I like stories that require a character to be brave, and which give them the opportunity to be a hero, their own or someone else’s. Sometimes that means killing the monster, sometimes that means outwitting the evil mastermind, sometimes that means telling unpopular truths, and sometimes that means being emotionally vulnerable.
Loving is an often overlooked act of bravery, and my favorite romances show that. I am a connoisseur of stories about romances that require a little extra bravery, that in some way challenge stereotypes. Loving within our given social boundaries is hard enough, but I have so much admiration for the people who find love that doesn’t fit into the boundaries prescribed by other people.
I have a theory that most of the unhappiness in the world comes from moments of cowardice when facing the pressures of societal rules. Not that societal rules are bad in themselves. In many ways, they are our primary safety net in any interaction with other human beings. And because of this, when faced with the choice of being unhappy or of going against societal rules, it is easy to take the way that is safe, to follow the rules.
Love is never safe. Even if our loved ones return our feelings unconditionally, agree with us on everything of significance, and never betray our trust, the world does not let love remain a safe activity. Every day people get sick, die, move to new places, face new challenges, grow and change. Loving someone is one of the most dangerous and bravest things we can do, and something the human brain is programmed to seek out. And yet love is also frequently twisted and misused. Perpetrators of the worst acts of terrorism, abuse and violence often attempt justify their actions with twisted misinterpretations of love: revenge for a loved one lost, or against a loved one who didn’t see love through the same lens; jealousy and fear of losing love; or out of love of a deity, homeland or ideal.
It’s cliche to say there’s a fine line between love and hate, and I go back and forth on whether I truly believe it, but I see a parallel to the line between bravery and cowardice. I like the definition of bravery as acting not without fear but in spite of it. Both bravery and cowardice occur in the presence of fear, and in the moment of choosing between the two, that line can be infinitely wide or almost nonexistent, depending on the choices available in the moment.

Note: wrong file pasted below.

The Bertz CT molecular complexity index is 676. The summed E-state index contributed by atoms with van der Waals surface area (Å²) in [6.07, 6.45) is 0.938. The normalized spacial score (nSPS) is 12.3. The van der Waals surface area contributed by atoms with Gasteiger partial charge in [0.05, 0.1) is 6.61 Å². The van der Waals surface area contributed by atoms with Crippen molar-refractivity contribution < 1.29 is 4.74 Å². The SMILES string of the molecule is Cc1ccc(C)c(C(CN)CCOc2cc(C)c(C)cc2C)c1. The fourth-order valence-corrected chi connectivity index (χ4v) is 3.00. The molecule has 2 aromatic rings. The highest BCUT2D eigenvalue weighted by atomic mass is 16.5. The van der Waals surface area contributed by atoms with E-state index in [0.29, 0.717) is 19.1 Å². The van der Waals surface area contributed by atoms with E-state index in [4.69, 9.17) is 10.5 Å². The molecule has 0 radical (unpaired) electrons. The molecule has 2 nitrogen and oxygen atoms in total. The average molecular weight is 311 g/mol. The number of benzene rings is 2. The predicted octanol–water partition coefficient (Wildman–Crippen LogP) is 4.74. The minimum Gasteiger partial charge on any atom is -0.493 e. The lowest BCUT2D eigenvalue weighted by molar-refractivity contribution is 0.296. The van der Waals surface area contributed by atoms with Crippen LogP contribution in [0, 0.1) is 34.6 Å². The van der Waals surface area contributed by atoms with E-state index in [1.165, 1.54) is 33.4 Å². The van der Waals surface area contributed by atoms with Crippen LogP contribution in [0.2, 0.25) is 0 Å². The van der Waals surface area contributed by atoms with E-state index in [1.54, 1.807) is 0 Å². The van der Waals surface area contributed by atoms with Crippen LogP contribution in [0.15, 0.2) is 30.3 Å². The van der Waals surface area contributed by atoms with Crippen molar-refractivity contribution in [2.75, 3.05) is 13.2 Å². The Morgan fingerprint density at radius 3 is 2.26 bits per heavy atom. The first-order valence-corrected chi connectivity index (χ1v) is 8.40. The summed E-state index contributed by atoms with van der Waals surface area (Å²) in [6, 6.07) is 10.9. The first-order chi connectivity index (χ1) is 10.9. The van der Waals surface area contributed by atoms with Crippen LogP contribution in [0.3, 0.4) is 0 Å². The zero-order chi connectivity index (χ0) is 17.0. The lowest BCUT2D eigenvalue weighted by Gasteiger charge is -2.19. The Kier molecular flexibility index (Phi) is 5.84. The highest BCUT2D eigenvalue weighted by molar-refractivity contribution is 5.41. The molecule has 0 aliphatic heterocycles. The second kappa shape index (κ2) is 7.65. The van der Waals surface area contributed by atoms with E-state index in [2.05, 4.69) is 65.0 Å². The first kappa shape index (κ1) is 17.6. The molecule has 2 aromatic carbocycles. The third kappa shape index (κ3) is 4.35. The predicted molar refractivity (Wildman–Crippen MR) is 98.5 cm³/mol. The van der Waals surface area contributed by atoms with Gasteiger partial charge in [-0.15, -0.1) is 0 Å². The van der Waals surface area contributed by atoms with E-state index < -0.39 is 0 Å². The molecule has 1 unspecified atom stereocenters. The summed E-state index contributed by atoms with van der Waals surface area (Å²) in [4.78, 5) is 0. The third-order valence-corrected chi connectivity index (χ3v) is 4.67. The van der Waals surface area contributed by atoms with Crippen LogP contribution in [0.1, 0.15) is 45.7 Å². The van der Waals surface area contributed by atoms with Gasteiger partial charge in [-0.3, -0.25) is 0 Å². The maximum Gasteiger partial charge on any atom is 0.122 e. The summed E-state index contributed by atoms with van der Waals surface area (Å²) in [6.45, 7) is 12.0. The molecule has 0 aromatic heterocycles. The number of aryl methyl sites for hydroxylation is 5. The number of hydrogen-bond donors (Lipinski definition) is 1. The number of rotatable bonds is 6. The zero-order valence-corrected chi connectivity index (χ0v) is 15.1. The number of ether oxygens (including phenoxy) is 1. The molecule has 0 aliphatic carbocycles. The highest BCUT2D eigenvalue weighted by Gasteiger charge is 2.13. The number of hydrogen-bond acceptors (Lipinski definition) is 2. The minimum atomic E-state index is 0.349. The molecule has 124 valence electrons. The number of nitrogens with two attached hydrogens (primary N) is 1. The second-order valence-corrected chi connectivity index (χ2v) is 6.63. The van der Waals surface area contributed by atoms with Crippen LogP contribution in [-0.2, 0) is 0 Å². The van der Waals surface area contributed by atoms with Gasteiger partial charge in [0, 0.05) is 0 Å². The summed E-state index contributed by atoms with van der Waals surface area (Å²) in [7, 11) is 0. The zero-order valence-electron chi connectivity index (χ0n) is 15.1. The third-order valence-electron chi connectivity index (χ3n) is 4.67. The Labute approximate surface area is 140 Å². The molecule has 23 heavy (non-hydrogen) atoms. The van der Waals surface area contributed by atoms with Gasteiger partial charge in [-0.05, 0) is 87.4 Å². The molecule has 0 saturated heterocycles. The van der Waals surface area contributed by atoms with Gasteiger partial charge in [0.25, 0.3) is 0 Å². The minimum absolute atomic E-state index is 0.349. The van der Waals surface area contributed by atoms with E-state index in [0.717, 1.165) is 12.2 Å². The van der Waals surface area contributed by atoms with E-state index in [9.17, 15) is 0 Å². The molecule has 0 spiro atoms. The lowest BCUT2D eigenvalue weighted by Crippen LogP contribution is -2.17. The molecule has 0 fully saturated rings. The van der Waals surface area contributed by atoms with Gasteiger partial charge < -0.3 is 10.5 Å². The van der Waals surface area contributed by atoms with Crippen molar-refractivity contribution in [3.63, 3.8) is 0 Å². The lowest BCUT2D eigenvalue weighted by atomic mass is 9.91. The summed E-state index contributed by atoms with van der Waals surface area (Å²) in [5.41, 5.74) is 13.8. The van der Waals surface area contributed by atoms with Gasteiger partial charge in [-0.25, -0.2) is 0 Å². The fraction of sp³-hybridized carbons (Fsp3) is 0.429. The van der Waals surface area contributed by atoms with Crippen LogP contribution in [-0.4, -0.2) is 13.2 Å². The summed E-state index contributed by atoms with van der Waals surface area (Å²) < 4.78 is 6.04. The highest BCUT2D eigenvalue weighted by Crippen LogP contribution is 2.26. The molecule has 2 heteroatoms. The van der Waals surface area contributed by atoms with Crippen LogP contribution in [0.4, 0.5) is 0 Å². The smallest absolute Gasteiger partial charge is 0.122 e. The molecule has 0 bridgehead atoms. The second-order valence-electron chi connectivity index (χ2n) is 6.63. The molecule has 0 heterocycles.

And there is no clear line between the kind of person who will choose bravery or the kind who will be cowardly. Someone who always faces monsters bravely may shrink from telling unpopular truths. Someone who can outwit any evil mastermind may throw up every shield available when faced with emotional vulnerability. And yet, even when a character follows these patterns to a T, there is always room for growth, for facing up to a challenge previously avoided at all costs. That is often the greatest type of bravery, for it faces the greatest fear. We always have a chance to be braver than we were yesterday.
All of my favorite romances that challenge stereotypes also have an element of equality. I believe that when there is a perceived/constructed/chosen imbalance of power in a relationship, the love and the risk it brings are unstable as well. This doesn’t necessarily mean they are unhealthy, just unstable in some way. My interest in equality does not mean that all my favorite romances are about people who are the same. In fact, what interests me most, and what I am exploring in my own stories is how to weight the scales of power so that both parties come out equal, even when they both thought they were too different to ever find equality.